"'I'm glad that Jew baby you put in me died.' That was the last time I saw the woman I loved, the woman I became a goy for." Unfortunately, that is a real line of dialogue from John Henry Redwood's new play, No Niggers, No Jews, No Dogs, which opened last night at Primary Stages. Even more unfortunately, it is supposed to be serious.
Spoken by Yaveni Aaronsohn, a Jewish man studying the black Cheeks family in Halifax, North Carolina in 1949, the line is the climax of a lengthy speech in the middle of the second act, when Aaronsohn is relating to Mattie Cheeks (Elizabeth Van Dyke) and her daughter (Adrienne Carter) the sting of racism he too has felt.
That the actor playing Aaronsohn, Jack Aaron, is able to deliver the line so earnestly is to his credit - though perhaps his most embarrassing, it is far from unique in the play. Most of Aaronsohn's dialogue throughout is preachy, and when it's not, it is difficult to accept as something someone in Aaronsohn's place might actually say. By the time you get to one of Aaronsohn's final lines, "Don't forget the pork chops," however, you have long ceased to take anything that comes out of his mouth seriously.
However, the play is primarily about Mattie and her attempts to hold her family together in the face of considerable adversity, and that requires a strong relationship to be established between the members of the Cheeks family. In that way, Redwood succeeds; you believe in their love for each other, for God, and their belief that the choices they are making are right, even if you may not agree with those choices. Van Dyke, Carter, Marcus Naylor as the father, and Charis M. Wilson as the youngest daughter, almost always feel like a real family. When that relationship is allowed to carry the play (as it most often is), the play is at its strongest. Each of the actors is strong enough to successfully convey the emotions required by the script.
The play is always less interesting when the focus is even slightly removed from the main family unit. Perhaps the most egregious and damaging example is at the end of the first act. The play grinds to a screeching halt so Mattie can tell her daughters the story of her Aunt Cora (Rayme Cornell), who appears alone in one corner of the stage to enact the tale Mattie recalls. This device was never used before and is not used again after, and since Aunt Cora is mainly a peripheral character (though still important to the action in a few key places), the scene puts a damper on the mother-daughter relationship the vital scene immediately preceding tried so hard to establish.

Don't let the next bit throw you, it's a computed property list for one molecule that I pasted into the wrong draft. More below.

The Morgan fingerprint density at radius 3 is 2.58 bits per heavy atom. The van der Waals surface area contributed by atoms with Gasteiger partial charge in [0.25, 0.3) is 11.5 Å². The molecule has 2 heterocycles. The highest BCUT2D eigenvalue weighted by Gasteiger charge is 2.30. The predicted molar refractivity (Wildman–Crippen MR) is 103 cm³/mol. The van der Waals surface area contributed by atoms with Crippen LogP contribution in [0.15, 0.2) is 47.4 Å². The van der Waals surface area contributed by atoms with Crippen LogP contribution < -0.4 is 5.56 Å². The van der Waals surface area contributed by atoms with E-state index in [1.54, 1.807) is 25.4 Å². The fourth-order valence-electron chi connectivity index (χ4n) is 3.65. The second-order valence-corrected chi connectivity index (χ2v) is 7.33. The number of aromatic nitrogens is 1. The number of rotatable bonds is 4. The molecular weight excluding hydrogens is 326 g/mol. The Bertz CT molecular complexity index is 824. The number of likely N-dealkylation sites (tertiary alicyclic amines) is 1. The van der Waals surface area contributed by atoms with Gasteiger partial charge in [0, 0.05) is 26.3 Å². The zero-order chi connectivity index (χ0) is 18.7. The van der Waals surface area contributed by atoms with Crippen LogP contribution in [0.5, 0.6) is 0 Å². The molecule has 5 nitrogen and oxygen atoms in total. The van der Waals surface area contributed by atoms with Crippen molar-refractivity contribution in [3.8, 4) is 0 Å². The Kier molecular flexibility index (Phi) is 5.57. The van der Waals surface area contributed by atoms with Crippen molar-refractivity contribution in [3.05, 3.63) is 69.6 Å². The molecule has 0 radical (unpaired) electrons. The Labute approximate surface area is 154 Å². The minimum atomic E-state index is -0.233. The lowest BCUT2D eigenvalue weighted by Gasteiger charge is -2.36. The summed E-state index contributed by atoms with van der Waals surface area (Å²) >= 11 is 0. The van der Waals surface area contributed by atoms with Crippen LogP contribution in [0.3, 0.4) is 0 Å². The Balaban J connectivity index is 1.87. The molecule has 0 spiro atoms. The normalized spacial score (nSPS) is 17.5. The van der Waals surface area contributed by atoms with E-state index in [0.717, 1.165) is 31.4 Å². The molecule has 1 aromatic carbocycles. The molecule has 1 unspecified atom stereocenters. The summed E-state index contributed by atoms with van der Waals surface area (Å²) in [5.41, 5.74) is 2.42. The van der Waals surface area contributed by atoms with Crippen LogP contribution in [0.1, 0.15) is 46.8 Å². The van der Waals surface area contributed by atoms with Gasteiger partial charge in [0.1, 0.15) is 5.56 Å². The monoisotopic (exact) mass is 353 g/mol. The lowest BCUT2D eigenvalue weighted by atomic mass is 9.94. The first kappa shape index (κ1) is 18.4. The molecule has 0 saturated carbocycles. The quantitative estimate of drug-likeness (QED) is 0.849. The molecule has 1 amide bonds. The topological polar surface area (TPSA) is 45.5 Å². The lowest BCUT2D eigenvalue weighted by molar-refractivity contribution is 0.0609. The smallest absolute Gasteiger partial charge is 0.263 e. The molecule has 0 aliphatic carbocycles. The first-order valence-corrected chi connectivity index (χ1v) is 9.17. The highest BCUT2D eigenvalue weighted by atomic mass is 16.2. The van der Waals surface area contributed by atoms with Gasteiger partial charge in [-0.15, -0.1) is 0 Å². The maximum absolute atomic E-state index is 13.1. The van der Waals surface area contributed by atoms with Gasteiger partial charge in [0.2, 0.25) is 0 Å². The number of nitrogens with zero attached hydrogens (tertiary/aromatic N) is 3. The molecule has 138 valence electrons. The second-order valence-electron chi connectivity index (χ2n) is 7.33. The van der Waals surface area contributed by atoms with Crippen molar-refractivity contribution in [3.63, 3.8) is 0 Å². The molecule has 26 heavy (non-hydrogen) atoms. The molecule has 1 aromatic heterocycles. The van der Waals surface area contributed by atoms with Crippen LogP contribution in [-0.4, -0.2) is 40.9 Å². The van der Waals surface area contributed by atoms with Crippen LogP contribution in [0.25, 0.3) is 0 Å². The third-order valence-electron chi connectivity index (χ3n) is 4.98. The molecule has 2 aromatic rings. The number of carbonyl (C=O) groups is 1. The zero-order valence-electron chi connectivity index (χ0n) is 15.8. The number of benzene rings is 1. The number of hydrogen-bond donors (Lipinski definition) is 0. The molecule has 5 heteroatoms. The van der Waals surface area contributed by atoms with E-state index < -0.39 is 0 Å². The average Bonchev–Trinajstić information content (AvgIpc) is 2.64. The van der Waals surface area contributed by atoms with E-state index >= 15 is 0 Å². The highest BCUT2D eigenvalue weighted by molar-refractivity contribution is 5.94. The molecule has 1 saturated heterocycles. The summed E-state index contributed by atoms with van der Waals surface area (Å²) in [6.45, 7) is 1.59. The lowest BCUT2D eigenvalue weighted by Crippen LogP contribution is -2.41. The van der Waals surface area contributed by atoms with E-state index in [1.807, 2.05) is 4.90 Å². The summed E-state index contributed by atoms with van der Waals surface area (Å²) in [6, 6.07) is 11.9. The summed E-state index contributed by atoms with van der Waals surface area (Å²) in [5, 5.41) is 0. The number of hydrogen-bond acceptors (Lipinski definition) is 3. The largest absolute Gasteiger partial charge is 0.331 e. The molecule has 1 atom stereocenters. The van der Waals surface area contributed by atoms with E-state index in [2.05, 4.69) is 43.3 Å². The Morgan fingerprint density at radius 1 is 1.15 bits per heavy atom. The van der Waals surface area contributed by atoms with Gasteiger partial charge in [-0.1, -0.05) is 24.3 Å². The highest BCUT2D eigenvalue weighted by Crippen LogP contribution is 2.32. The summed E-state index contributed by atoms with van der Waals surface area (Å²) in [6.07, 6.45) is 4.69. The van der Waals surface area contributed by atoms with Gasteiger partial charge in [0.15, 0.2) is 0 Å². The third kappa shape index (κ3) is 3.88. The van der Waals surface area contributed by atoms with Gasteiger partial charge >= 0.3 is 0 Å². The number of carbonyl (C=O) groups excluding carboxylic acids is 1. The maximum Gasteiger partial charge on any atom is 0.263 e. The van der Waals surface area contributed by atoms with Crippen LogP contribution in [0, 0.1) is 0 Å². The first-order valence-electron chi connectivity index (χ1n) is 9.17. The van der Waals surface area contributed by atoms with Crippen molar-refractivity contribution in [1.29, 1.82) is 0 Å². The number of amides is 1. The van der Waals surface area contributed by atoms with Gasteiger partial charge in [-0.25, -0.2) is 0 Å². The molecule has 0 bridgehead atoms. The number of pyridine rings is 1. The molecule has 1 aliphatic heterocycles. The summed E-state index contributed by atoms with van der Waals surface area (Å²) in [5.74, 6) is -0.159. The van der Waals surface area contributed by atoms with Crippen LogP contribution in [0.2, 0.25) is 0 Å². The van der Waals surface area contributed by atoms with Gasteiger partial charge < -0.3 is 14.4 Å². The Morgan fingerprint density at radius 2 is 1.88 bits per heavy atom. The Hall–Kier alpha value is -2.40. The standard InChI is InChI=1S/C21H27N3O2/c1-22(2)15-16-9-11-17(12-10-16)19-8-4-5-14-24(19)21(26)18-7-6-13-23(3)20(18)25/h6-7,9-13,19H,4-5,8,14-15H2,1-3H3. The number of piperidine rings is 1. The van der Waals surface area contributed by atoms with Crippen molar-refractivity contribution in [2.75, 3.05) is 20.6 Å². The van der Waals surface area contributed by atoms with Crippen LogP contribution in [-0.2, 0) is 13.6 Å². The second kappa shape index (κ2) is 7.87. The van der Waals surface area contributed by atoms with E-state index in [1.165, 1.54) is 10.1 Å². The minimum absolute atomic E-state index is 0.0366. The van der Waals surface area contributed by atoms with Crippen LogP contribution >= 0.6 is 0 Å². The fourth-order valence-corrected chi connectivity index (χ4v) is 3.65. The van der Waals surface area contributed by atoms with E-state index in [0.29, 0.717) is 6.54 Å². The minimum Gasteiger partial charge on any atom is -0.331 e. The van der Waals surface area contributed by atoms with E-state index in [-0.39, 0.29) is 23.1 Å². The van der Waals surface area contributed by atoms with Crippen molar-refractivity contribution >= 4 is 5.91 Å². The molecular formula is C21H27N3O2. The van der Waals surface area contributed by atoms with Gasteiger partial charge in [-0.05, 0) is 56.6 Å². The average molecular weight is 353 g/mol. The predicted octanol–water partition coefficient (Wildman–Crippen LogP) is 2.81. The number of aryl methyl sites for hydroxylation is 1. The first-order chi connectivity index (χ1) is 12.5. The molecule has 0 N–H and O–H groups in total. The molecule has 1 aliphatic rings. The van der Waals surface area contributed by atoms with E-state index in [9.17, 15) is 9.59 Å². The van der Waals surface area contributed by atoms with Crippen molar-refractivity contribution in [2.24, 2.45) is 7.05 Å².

Neither the actors nor Israel Hick's direction can be blamed for this jarring moment, they usually serve the material well (and, in the case of Van Dyke and Cornell, frequently quite a bit more). But when the script thrusts that situation, or any of the predictable story twists, or a major character revelation that is intended to be dramatic but is instead laughable, there is only so much even the most talented director or actors can do to stop it.
It is quite clear that John Henry Redwood feels deeply for the plight of anyone who is exposed to the horrors of racism, and his attempt to draw parallels between the way Jews and blacks have experienced it in the United States is admirable, and he occasionally succeeds. It is a shame, though, that he did not choose to treat each of the characters in his play with equal dramatic weight to truly drive the point home. Because of this, and because of the problems with the particular situations he has chosen to write about, though a frequently interesting attempt, Redwood only gets No Niggers, No Jews, No Dogs about half right.